BLOGS: North Carolina Appellate Blog

Enter your Email

Preview | Powered by FeedBlitz

Powered by Blogger
Add to Technorati Favorites

Wednesday, January 20, 2010, 10:48 AM

Notarized Contract Does Not Give Rise to the Presumption of Adequate Consideration

The North Carolina Court of Appeals discussed the presumption that contracts executed under seal are supported by adequate consideration in Burton v. Williams.

In early 1998, Walter Burton sold his home to the defendant, Tony Williams. Burton provided "owner-financing for $160,000.00 of the $185,000.00 purchase price." The terms of the Promissory Note Burton and Williams executed required Williams "to pay Burton $160,000.00 at 7% interest in 151 monthly payments of $1,240.48." In September 2005, Williams and Burton executed a Promissory Note Addendum and Payment Agreement Release that provided, in relevant part, "that if Mr. Burton died prior to the defendant completely repaying the promissory note, then the note became null and void and defendant would be 'relieved of any and all remaining financial obligations to or claims by the estate, beneficiaries, creditors, heirs, or assignees of Mr. Burton.'"

In April 2007, Burton's son, Luther Burton discovered the Release while cleaning out his father's home. Luther Burton, who had been named his father's power of attorney in March 2005, filed an action seeking to have the Release declared void and unenforceable because, among other reasons, the Release was not supported by consideration.

At the close of all the evidence, both parties moved for a directed verdict. Williams argued that Burton was not entitled to a directed verdict because "the notary public's acknowledging the release constituted the release being executed 'under seal,' which created a presumption that the release was supported by consideration." The trial court rejected this argument and granted Burton's motion for a directed verdict "on the ground that the release was void and unenforceable for lack of consideration." Williams appealed.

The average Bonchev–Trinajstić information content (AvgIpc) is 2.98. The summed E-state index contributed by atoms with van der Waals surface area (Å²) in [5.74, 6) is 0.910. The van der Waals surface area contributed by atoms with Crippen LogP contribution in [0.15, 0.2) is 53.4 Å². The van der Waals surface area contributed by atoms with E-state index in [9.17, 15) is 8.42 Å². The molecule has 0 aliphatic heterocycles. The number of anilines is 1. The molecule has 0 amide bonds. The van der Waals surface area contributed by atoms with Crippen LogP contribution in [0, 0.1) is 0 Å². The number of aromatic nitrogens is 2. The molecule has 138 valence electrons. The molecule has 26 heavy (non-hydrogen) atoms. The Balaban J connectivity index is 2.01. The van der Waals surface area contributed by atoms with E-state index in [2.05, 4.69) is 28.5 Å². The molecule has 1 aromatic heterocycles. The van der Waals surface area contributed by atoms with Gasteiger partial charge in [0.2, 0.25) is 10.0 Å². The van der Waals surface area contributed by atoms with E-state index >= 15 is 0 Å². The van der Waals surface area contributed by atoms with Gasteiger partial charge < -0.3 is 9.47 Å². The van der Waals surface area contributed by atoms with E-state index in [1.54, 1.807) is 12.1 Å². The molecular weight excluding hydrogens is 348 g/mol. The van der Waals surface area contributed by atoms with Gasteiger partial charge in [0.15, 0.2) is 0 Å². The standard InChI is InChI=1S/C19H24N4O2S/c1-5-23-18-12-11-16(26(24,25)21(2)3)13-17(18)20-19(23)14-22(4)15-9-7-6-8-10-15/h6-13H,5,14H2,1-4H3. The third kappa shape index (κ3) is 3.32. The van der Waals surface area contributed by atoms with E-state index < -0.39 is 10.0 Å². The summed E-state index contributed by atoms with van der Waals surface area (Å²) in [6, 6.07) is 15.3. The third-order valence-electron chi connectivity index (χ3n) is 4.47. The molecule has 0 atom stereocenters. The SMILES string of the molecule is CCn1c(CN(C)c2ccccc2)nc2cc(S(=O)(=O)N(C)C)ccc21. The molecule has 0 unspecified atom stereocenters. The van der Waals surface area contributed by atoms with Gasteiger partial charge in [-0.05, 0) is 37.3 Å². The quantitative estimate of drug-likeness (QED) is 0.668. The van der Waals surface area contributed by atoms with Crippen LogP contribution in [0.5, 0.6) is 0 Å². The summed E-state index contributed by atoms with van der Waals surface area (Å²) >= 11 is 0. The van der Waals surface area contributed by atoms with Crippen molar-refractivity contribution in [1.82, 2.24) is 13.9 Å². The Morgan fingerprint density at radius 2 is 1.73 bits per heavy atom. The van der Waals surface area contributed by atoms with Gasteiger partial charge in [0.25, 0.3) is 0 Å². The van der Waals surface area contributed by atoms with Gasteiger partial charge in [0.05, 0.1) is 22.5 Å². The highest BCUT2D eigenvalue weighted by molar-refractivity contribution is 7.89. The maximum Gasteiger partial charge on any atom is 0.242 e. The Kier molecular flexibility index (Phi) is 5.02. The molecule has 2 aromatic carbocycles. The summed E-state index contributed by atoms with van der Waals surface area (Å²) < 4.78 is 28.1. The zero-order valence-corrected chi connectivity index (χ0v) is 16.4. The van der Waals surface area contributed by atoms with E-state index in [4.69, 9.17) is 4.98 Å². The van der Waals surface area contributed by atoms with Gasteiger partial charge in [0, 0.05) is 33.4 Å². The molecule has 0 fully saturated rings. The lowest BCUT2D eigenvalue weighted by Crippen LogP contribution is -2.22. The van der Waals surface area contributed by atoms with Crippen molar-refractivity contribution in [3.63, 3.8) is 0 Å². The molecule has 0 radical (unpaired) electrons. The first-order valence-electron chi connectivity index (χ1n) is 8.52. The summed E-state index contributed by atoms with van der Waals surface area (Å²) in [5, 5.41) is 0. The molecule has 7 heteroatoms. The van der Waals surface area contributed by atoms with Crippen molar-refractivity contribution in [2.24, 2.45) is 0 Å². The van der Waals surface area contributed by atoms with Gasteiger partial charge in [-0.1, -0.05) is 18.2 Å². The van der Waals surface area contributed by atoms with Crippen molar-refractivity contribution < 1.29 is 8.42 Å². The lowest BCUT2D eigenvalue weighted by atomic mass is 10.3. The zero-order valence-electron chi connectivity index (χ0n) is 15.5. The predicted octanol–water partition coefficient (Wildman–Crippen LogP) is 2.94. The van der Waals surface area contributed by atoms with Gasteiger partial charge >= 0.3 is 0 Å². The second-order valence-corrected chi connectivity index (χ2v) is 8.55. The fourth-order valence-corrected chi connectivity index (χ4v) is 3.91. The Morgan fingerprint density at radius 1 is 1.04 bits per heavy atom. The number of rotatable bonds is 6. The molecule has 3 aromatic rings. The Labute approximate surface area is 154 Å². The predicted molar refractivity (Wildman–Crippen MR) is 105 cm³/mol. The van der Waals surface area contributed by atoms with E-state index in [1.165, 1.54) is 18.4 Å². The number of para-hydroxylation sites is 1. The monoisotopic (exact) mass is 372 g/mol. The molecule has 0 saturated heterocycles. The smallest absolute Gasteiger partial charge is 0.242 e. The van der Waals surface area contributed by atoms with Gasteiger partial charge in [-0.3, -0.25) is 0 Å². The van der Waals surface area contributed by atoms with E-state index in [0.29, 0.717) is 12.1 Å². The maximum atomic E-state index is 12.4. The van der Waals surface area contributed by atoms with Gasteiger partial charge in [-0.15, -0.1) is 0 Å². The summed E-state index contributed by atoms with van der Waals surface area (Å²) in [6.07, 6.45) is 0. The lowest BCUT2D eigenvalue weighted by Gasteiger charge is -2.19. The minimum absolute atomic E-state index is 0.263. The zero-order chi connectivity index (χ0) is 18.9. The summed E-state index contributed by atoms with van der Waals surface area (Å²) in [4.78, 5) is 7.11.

The Court of Appeals found that Williams argument failed because he mistook "the effect of a notary public's acknowledging a document as opposed to a party's executing an agreement 'under seal.'" A notarial seal only authenticates a document. However, "when a party executes an agreement under seal 'the presence of the seal renders the document to which it is affixed indisputable as to the terms of the underlying obligation ... and 'imports consideration' to support that instrument." In other words, "the presence of a seal raises the presumption that the instrument is supported consideration."

The Court of Appeals held that the because the Release was not executed under seal there was no presumption that it was supported by consideration. The Court affirmed the trial court's decision to direct a verdict in favor of Burton because Burton established that the Release was unsupported by consideration and Williams, because he could not rely on the presumption of consideration, had failed to present sufficient evidence to allow the matter to be submitted to the jury.

COA: Discovery Orders Requiring Disclosure of Medical Records Are Immediately Appealable